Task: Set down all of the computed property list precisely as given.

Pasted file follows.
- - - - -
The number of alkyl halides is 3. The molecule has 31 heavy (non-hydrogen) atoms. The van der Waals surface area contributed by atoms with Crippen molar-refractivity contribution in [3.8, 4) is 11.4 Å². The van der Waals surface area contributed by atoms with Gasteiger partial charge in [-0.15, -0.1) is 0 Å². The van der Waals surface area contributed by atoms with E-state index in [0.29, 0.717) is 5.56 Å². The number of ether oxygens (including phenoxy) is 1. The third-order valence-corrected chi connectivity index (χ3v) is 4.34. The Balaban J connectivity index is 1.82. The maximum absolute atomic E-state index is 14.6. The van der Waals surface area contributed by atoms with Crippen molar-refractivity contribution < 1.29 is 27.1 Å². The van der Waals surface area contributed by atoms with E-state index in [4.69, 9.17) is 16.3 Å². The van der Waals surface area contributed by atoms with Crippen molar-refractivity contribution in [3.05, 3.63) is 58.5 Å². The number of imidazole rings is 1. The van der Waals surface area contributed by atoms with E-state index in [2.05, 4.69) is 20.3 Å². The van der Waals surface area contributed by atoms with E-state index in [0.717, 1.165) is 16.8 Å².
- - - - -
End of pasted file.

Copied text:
The number of alkyl halides is 3. The molecule has 31 heavy (non-hydrogen) atoms. The van der Waals surface area contributed by atoms with Crippen molar-refractivity contribution in [3.8, 4) is 11.4 Å². The van der Waals surface area contributed by atoms with Gasteiger partial charge in [-0.15, -0.1) is 0 Å². The van der Waals surface area contributed by atoms with E-state index in [0.29, 0.717) is 5.56 Å². The number of ether oxygens (including phenoxy) is 1. The third-order valence-corrected chi connectivity index (χ3v) is 4.34. The Balaban J connectivity index is 1.82. The maximum absolute atomic E-state index is 14.6. The van der Waals surface area contributed by atoms with Crippen molar-refractivity contribution < 1.29 is 27.1 Å². The van der Waals surface area contributed by atoms with E-state index in [4.69, 9.17) is 16.3 Å². The van der Waals surface area contributed by atoms with Crippen molar-refractivity contribution in [3.05, 3.63) is 58.5 Å². The number of imidazole rings is 1. The van der Waals surface area contributed by atoms with E-state index in [2.05, 4.69) is 20.3 Å². The van der Waals surface area contributed by atoms with E-state index in [0.717, 1.165) is 16.8 Å².